For those looking to create a long-lasting, nourishing, and healthy plant bed in their gardens might be interested in the age-old practice of hugelkultur, or mound culture. It refers to planting flowers, vegetables, or fruits on raised beds made with waste matter.
A tradition that originated in Eastern Europe and Germany, this practice is all about creating no-dig raised beds with a difference. Filled with organic matter, these beds hold moisture, build fertility, maximize surface volume, and are great spaces for growing just about anything. It encourages sustainability, recycling and leads to the most healthy, fertile soil that rarely needs fertilization.
If you're ready to try your hand at something new in the garden, then this garden and backyard planting tradition that is gaining popularity once again is one to take note of.
What is hugelkultur?
This modern garden and planting technique is a centuries-old practice. 'Hugelkultur is a gardening technique that creates raised garden beds by piling up layers of organic materials such as logs, branches, leaves, grass clippings, and compost,' says Richa Kedia, gardening expert, and publisher, and founder of Simplify Plants. 'The idea behind hugelkultur is that the organic materials used to create the raised bed will gradually break down over time, providing a long-term source of nutrients and moisture for the plants growing in the bed. The decaying wood also acts as a sponge, absorbing and holding water, which can be beneficial in areas with dry or arid climates.'
It's a way of creating a raised bed garden from logs, rotting wood, and other organic matter. 'Hugelkultur gardens are beneficial for the environment, plants, and the gardener,' says Reese L Robins, founder of Pure Gardening. 'They are still relevant today as they provide a stable, long-lasting source of nutrients and moisture for the plants; reduce the need for watering, fertilizing, and tilling; save time, money, and resources; create a diverse and productive ecosystem that attracts beneficial insects, birds, and wildlife; and produce abundant harvests of flowers, vegetables, fruits, and herbs.'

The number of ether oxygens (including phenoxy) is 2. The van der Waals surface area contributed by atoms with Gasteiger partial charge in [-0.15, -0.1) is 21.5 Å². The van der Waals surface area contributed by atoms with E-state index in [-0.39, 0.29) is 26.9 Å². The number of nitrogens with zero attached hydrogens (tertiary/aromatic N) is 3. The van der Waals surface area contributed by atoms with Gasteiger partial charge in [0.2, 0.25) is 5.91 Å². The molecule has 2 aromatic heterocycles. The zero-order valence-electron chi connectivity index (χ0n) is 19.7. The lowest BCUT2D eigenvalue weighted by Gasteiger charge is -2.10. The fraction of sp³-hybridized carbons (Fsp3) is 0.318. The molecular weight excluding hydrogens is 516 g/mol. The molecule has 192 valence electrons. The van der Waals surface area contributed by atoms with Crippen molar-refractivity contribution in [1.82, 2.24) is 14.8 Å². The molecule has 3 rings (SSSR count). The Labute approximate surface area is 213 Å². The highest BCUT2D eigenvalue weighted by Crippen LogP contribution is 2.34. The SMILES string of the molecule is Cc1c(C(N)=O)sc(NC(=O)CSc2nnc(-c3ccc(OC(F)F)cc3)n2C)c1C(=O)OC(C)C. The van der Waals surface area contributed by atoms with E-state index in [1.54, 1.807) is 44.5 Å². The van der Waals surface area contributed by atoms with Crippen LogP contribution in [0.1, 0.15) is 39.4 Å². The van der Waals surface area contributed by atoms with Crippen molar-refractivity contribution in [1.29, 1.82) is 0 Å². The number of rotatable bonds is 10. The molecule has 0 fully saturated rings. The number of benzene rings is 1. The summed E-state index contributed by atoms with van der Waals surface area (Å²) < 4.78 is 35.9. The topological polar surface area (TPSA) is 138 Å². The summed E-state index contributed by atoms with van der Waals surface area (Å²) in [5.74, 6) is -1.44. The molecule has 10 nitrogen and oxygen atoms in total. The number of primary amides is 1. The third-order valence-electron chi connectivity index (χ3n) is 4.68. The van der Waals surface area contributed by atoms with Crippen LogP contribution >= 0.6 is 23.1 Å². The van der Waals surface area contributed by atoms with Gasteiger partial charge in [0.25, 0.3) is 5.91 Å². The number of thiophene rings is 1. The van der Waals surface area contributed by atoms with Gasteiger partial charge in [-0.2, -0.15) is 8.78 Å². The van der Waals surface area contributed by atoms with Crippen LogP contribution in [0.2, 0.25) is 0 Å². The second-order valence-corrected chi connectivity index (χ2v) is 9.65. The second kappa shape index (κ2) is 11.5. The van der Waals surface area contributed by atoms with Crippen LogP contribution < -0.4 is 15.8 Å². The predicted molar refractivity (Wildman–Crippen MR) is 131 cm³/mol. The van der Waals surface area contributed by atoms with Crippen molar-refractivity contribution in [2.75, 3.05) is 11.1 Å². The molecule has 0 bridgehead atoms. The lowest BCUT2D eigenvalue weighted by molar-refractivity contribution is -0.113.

'It is important to note that hugelkultur beds require a certain amount of initial effort to build, as they involve layering organic materials and soil,' says Richa. 'However, once the bed is established, it can be a low-maintenance and sustainable way to grow healthy, productive gardens.'
What type of garden do you need to create huglekultur beds?
'Hugelkultur is a versatile gardening technique that can be practiced in various settings, including the backyard or courtyard garden, and even urban gardens,' says Richa. 'The garden size can also vary depending on the available space and the desired yield.'
Creating a raised bed using this technique is a wise idea because it works practically anywhere. In dry climates where you get very little rain, this style of gardening should work for you because of the 'sponge' effect it creates with the decaying wood. In colder regions, this style of gardening gives you a longer growing season.
How do you build a hugelkultur bed?
To build this perfect, low-maintenance garden bed, you need organic matter that aids in recycling and helps build a healthy garden.
'The main element of a hugelkultur garden is log and rotting wood, preferably from hardwood trees like oak, maple, birch, or apple,' says Reese. 'These types of woods are ideal for hugelkultur gardening because they decompose slowly and release nutrients over time. However, you don’t have to be too picky about the kind of wood you use.'